“The sources determinative of public policy are, among others, our federal and state constitutions, our public statutes, our judicial decisions, the applicable principles of the common law, the acknowledged prevailing concepts of the federal and state governments relating to and affecting the safety, health, morals and general welfare of the people for whom government—with us—is factually established.”
See Frohnapfel v. ArcelorMittal USA LLC, 235 W.Va. 165, 772 S.E.2d 350 (W. Va. 2015)
So federal laws and regulations may form the basis of “public policy.” Now whether that public policy is “substantial” depends on whether it’s “widely regarded as to be evident to employers.” No doubt that requirement is met in this case. A quick google search will reveal an enormous amount of discussion and advice regarding the legality of employers mandating the vaccine. But we shall see….
Here’s the lawsuit, in full, which lays out the facts and law pertaining to the COVID-19 vaccines at the current time:
We are asking for an expedited hearing for a preliminary injunction enjoining Enlivant from terminating employees for choosing not to take a non-mandatory, unapproved vaccine, and directing that my client be re-hired, as well as a declaration that a private employer may not terminate or take adverse action against employees for choosing not to take the COVID vaccine. We are also seeking money damages, punitive damages and attorney fees.
Today we filed suit in the case of the “Outlaw Barber,” Winerd “Les” Jenkins, a 73 year old combat veteran and former 27-year Deputy U.S. Marshall, who was arrested for refusing to close his barbershop during the Governor’s lockdown in April of 2020. We filed a Section 1983 civil rights lawsuit in federal court, in the Northern District of West Virginia.
When Winerd “Les” Jenkins first became a barber, Neil Armstrong hadn’t yet set foot on the moon. For over five decades, Jenkins has made a living with his scissors and razor. For the past decade, he’s worked his craft from a storefront in Inwood, West Virginia. At Les’ Place Traditional Barber Shop, you can get a regular men’s haircut for $16 and a shave for $14—but come prepared to pay the old-fashioned way: in cash.
His insistence on “cash only” isn’t the only thing that’s old-school about Jenkins. He lives with his wife of 52 years on a small farm, where the couple raises rescued animals. He believes in paying his bills on time. He doesn’t use the internet, email, or text messaging. And he’s skeptical that his profession can become illegal overnight merely on the governor’s say-so.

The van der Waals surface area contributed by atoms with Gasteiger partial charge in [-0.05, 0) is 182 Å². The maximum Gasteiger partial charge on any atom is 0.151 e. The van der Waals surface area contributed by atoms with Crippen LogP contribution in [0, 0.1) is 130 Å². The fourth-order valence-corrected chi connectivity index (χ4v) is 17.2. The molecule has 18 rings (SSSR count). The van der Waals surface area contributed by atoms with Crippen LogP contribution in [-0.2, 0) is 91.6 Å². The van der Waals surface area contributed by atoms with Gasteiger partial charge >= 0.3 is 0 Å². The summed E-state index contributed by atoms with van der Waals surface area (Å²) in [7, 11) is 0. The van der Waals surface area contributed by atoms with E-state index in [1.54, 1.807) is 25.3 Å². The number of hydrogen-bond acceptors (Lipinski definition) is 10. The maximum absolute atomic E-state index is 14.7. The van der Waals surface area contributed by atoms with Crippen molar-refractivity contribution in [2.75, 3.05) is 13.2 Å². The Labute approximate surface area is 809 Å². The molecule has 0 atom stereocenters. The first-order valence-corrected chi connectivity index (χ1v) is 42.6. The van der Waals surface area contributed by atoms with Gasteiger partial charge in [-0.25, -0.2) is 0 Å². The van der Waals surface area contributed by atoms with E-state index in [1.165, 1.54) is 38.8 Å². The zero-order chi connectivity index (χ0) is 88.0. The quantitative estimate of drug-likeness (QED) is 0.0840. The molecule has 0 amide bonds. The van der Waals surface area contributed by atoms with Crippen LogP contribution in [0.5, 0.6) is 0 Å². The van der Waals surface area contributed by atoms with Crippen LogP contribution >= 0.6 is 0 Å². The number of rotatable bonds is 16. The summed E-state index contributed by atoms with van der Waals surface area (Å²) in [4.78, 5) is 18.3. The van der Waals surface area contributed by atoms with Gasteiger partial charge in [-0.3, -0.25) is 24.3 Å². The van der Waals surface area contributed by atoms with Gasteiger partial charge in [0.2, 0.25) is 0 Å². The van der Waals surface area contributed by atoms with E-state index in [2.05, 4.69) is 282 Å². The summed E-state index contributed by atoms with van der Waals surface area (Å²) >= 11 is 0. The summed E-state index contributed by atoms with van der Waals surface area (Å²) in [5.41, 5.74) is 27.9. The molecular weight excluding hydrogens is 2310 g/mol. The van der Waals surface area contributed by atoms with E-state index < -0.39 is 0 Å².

He was ultimately arrested by two deputies from the Berkeley County Sheriff’s Office, who transported Mr. Jenkins for incarceration and charged him with “obstructing” an officer. The prosecuting attorney’s office of that county then aggressively prosecuted Mr. Jenkins for the better part of a year, until the judge finally dismissed the charge in January of 2021, finding that it would be a violation of Mr. Jenkins’s constitutional rights to prosecute him for violating the governor’s executive order.
We asserted two separate violations of Mr. Jenkins’ Fourth Amendment rights (unreasonable search and seizure and false arrest), as well as a violation of Mr. Jenkins’ First Amendment rights. It’s already been assigned a case number. Read it for yourself:
U.S. District Judge Reed O’Connor, a George W. Bush nominee, said he believes plaintiff Philip Greer, a cafe owner, is likely to succeed in his lawsuit against the Small Business Association as he granted a request for a temporary restraining order (TRO).
Thus, the Court concludes that the government has failed to prove that it likely has a compelling interest in “remedying the effects of past and present discrimination” in the restaurant industry during the COVID-19 pandemic. For the same reason, the Court finds that Defendants have failed to show an “important governmental objective” or “exceedingly persuasive justification”9 necessary to support a sex-based classification. See Resp. 24, ECF No. 9. Having concluded Defendants lack a compelling interest or persuasive justification for their racial and gender preferences, the Court need not address whether the RRF prioritization program is narrowly tailored or substantially related to those particular interests. Accordingly, the Court concludes that Plaintiffs are likely to succeed on the merits of their claim that Defendants’ use of race-based and sex-based preferences in the administration of the RRF violates the Equal Protection Clause of the Constitution
As we discussed in yesterday’s episode of Freedom is Scary, the national’s leading industrial hygiene expert, Stephen E. Petty, P.E. CIH., C.S.P. of EES Group, Inc., is an actual expert in the use of masks. The science shows the reason that the virus spread in total disregard for widespread mask usage: because masks do nothing to stop the spread of the virus.